Message edited by author 2010-09-09 12:42:48.
09/09/2010 12:42:29 PM · #18
Is said kooky pastor acting on artistic impetus, or religious?
09/09/2010 12:43:11 PM · #19
Originally posted by Louis:

Is said kooky pastor acting on artistic impetus, or religious?


I didn't realize the constitution drew a distinction...
09/09/2010 12:45:16 PM · #20
Do what you want to a Bible or a Cross...I live in Japan and in this country, at least, you can do this without being put on TV. I too believe that the pastor is looking for attention. I wish he weren't. The media on the left and right are responsible for enabling this person. However, if the entire country of Iran, Iraq and Afghanistan were to hold a meeting, a day where they would dunk or a cross into anything...or a Bible...anything non-violent, let them do so. I doubt you would see much hostility from this part of the world, or any other religion. I hate it when one religion becomes 'taboo' to talk about...
09/09/2010 12:45:46 PM · #21
Who said anything about the constitution? You asked if he was getting an arts grant in the same way that Serrano got one for "Piss Christ", and wondered if art was as much a hate crime as religious expression. I answered (in the best way I could) that religious expression is usually much more hateful and exclusionary than art.
09/09/2010 12:46:58 PM · #22
Originally posted by Louis:

Is said kooky pastor acting on artistic impetus, or religious?


Does one make the act better or less offensive then the other?

If said kooky pastor was a kooky artist would all be okay?

The artist that called for a draw muhammad day, the cartoonist that drew muhammad, and the south park guys would say no.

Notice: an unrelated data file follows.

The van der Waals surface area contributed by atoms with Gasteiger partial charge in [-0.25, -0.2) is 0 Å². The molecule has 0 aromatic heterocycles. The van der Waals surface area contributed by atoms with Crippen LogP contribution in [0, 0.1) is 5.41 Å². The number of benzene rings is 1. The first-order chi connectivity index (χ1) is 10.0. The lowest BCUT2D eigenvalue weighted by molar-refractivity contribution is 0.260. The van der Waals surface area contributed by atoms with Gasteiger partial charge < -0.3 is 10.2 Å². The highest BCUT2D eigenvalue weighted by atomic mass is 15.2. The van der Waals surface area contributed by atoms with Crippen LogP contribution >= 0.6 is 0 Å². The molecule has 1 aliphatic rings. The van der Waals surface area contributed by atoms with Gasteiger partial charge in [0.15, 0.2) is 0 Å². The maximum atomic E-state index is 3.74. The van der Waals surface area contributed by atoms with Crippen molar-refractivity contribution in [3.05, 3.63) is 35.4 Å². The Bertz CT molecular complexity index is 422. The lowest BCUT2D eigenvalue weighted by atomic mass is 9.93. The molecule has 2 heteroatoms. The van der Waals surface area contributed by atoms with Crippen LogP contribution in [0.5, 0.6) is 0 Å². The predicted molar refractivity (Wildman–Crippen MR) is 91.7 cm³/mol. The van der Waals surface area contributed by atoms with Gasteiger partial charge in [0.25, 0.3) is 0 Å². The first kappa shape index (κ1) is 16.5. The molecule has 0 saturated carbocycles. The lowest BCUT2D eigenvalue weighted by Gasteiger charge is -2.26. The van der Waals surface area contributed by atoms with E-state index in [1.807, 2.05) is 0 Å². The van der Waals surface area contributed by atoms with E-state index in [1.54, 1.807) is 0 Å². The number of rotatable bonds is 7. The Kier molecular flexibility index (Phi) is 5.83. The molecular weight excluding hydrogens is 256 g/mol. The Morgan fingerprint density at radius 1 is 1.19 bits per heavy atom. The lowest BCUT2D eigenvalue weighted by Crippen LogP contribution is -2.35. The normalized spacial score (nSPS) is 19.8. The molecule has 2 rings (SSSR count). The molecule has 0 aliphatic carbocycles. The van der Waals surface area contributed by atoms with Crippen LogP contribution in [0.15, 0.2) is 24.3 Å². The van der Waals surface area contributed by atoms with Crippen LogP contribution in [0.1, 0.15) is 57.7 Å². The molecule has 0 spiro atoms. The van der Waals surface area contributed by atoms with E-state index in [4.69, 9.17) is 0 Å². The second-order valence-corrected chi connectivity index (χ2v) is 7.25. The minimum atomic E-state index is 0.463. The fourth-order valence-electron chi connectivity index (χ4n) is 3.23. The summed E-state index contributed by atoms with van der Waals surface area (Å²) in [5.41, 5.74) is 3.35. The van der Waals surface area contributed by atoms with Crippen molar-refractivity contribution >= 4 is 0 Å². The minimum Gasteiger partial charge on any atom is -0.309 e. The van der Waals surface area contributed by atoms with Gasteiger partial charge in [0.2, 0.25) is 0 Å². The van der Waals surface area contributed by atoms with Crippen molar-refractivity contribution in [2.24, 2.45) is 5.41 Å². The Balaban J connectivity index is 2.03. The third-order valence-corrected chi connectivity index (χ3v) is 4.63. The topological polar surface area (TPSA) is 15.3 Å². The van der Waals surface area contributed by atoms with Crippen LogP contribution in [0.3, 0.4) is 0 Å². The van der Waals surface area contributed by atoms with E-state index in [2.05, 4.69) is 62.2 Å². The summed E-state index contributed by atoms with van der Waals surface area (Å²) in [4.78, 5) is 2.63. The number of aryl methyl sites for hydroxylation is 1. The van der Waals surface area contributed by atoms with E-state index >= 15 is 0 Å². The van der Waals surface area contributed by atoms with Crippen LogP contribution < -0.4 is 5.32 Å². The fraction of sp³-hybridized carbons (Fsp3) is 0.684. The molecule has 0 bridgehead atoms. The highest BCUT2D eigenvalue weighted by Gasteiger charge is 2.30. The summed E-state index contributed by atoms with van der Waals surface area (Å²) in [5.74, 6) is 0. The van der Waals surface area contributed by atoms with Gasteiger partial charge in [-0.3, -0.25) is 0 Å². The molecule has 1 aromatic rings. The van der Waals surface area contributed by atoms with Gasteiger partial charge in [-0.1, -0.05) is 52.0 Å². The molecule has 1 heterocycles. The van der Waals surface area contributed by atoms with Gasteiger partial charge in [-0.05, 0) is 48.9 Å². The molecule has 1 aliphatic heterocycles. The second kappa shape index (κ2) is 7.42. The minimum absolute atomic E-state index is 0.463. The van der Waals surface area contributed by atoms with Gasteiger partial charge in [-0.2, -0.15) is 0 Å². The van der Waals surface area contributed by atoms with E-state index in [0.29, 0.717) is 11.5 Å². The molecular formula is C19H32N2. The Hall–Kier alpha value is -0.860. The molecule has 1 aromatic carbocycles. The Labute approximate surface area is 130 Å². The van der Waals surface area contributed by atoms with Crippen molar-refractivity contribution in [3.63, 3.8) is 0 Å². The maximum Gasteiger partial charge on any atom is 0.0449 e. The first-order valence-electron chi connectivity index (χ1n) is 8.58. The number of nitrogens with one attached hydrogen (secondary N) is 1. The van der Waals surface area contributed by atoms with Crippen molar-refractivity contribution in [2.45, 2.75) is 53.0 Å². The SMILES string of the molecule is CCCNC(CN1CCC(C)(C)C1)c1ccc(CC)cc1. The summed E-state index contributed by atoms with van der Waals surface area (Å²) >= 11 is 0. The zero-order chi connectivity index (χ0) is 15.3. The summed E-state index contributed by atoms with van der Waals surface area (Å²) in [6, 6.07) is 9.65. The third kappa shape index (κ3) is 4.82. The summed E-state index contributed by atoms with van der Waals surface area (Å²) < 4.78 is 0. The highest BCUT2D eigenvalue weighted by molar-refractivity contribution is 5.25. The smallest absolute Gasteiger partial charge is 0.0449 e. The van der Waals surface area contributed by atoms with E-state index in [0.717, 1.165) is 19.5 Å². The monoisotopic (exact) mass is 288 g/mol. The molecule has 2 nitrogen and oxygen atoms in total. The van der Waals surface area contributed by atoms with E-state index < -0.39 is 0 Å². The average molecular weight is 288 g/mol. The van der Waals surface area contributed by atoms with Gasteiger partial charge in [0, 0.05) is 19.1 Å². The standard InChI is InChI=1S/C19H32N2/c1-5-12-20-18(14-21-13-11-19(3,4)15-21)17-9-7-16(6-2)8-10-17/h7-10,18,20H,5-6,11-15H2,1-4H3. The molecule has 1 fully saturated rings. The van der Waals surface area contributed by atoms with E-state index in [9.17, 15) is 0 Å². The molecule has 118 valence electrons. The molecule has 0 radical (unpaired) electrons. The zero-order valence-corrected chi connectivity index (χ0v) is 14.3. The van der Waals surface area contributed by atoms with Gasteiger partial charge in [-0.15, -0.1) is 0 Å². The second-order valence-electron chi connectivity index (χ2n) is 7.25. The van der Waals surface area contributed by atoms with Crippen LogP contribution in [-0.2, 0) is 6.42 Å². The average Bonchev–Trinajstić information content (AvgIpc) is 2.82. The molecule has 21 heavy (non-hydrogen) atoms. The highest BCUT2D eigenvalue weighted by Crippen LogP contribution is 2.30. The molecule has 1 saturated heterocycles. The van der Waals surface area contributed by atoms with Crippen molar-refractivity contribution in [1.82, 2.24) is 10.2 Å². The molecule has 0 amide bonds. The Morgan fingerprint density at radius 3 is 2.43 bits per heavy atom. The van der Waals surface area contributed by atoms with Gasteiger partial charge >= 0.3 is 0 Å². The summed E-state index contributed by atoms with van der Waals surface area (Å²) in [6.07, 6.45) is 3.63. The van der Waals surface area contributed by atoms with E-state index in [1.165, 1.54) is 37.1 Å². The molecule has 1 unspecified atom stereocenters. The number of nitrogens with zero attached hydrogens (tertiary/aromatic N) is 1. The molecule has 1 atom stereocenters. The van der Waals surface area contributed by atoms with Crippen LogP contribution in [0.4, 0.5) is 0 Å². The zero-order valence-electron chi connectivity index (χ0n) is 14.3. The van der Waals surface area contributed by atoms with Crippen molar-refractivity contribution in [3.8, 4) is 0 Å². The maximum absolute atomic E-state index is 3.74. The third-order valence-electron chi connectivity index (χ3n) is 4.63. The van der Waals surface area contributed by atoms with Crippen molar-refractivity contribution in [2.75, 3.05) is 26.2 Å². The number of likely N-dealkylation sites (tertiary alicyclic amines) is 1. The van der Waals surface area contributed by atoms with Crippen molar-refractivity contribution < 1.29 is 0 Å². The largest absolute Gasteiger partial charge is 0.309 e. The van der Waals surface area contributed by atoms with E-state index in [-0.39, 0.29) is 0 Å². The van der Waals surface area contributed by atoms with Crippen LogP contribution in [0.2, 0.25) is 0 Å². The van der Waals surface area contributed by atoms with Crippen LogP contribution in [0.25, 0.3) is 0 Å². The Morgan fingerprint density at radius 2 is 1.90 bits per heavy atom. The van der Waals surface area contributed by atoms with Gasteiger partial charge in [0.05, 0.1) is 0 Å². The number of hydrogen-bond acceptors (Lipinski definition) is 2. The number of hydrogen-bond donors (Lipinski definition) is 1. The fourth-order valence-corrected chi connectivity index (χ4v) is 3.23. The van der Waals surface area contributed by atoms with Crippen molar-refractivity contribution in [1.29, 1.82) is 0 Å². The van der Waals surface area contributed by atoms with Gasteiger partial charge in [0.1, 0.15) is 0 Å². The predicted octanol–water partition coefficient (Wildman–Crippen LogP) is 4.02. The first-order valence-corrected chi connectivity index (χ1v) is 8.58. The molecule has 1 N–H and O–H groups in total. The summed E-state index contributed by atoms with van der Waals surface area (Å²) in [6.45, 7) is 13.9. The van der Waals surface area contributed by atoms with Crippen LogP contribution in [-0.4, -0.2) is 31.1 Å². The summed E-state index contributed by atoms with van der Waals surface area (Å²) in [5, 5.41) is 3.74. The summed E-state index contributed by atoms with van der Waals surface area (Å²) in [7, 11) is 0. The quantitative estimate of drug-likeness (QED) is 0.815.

09/09/2010 12:48:55 PM · #23
It's not a like for like comparison - A crucifix in urine might be as equally insulting to Christians as burning a Koran or drawing a cartoon of Muhammed would be to Muslims.

However... It's the reaction of either party which is the issue. We saw how irrational the Muslims in Europe were over the cartoons of Muhammed; out on the streets screaming, waving banners and demanding the heads of the infidels on a plate. I can't see a bunch of Christians acting the same way if they were similarly offended.

So, what is it about muslims? Where does their irrationality come from, that makes us so afraid of offending them? - Is it that they've got a chip on their shoulder? That they feel so hard-done-by that they use any excuse to act all offended and get out on the streets baying for blood?
09/09/2010 12:49:28 PM · #24
Originally posted by Louis:

Who said anything about the constitution? You asked if he was getting an arts grant in the same way that Serrano got one for "Piss Christ", and wondered if art was as much a hate crime as religious expression. I answered (in the best way I could) that religious expression is usually much more hateful and exclusionary than art.


The NEA comment was a sarcastic one. The point is to draw similar lines between an action that is viewed as highly offensive to a sectarian portion of the public. The secondary point is to draw distinctions between how the media is portraying each story. Personally I don't see a distinction between the two actions and if you embrace one you embrace the other. If you reject one, you reject the other.

My opinion, I think both actions are completely unhelpful. I'm waffling on whether or not I agree with Voltaire.
09/09/2010 12:49:38 PM · #25
Originally posted by Bear_Music:

Originally posted by LoudDog:

Would you consider burning a bible or dunking a cross in urine a hate crime?


I need to clarify something; it's not the fact that he's burning a Koran, per se, it's the very public way he's going about it, trying to rile people up, trying to create dramatic consequences, that's got me worried. So I'm really just speculating it might fit under that umbrella. I donno. I'm a pretty liberal guy, I pretty much believe in leaving people alone and just controlling your own reactions to them, but...

This is so EXTREME. I donno what to think, honestly.

R.


Why would burning a koran be any more extreme the burning a bible?